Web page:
Ode to Shakespeare...

Well, perhaps not an ode. But an honorary post, nonetheless. For today would be William Shakespeare's 450th birthday.

So I thought I'd write about ways to incorporate the great playwright and poet's works into the classroom.

Sadly, I don't think I ever actually studied Shakespeare until middle school when I went on a history field trip to a Shakespeare Festival to see a Julius Caesar performance. (I LOVED it, by the way). "But, isn't Shakespeare too advanced for the elementary child?", you ask. Absolutely not! On the contrary, I think it could spark some really interesting and in-depth work.

Why, just recently while 'practice teaching' at a local school, I had a child ask for a lesson on calligraphy. I thought, "Why not print out one of Shakespeare's sonnets and let her practice her calligraphy penmanship whilst soaking in his beautiful words at same the time?"

The sonnet was a hit! Before bringing out the quills and ink, the child and her friend read it aloud, trying to decipher the antiquated verbiage. They wondered and giggled with delight about words such as thee and thou and hath

For a more uniquely Montessori activity, Shakespeare can also be used to compare grammar styles using the grammar symbols. The child could first symbolize a work by Shakespeare.

This is an example created by me, not a child. However, I imagine that the beauty of this sonnet AND the grammar symbols used in tandem would greatly appeal to the children's sensibilities.

This is an example created by me, not a child. However, I imagine that the beauty of this sonnet AND the grammar symbols used in tandem would greatly appeal to the children's sensibilities.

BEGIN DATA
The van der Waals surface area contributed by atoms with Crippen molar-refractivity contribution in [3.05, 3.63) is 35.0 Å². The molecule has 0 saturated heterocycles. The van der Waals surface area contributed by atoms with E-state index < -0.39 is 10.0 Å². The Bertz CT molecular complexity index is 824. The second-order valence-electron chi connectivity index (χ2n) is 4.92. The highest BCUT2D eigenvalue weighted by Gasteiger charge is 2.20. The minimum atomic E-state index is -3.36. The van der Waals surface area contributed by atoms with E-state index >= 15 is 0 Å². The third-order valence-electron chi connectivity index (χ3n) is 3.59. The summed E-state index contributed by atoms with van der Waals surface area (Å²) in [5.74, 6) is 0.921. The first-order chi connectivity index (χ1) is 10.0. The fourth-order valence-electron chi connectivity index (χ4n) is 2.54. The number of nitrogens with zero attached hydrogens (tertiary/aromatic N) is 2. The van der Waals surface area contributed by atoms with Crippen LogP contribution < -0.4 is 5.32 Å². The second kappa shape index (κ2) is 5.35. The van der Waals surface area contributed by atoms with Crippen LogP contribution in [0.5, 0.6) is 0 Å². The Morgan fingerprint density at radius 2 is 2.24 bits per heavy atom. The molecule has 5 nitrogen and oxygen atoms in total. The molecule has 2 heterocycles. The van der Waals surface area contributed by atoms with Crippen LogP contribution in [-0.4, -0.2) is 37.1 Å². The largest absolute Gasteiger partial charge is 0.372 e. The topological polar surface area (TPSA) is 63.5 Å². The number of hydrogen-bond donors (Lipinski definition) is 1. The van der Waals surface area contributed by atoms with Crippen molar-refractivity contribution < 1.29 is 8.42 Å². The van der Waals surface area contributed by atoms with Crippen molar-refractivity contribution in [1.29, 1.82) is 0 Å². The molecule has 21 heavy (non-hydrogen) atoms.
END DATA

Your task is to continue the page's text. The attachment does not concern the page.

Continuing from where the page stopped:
Next, the child might also symbolize a modern poem or sonnet, then compare the two writing styles. 

And for a final Shakespeare-related activity geared toward children in the second plane of development, who doesn't think that they might be interested in acting out a Shakespearean play? Of course they would! 

I imagine a scene of excited young ones transforming one end of the classroom into a stage--some donning period attire and others dressed as sprites or fairies. All reciting the magnificent prose from A Midsummer Night's Dream

And on that note, I'll leave you with Puck's farewell monologue:

If we shadows have offended,
Think but this, and all is mended,
That you have but slumber'd here
While these visions did appear.
And this weak and idle theme,
No more yielding but a dream,
Gentles, do not reprehend:
if you pardon, we will mend:
And, as I am an honest Puck,
If we have unearned luck
Now to 'scape the serpent's tongue,
We will make amends ere long;
Else the Puck a liar call;
So, good night unto you all.
Give me your hands, if we be friends,
And Robin shall restore amends.

-Puck, from William Shakespeare's A Midsummer Night's Dream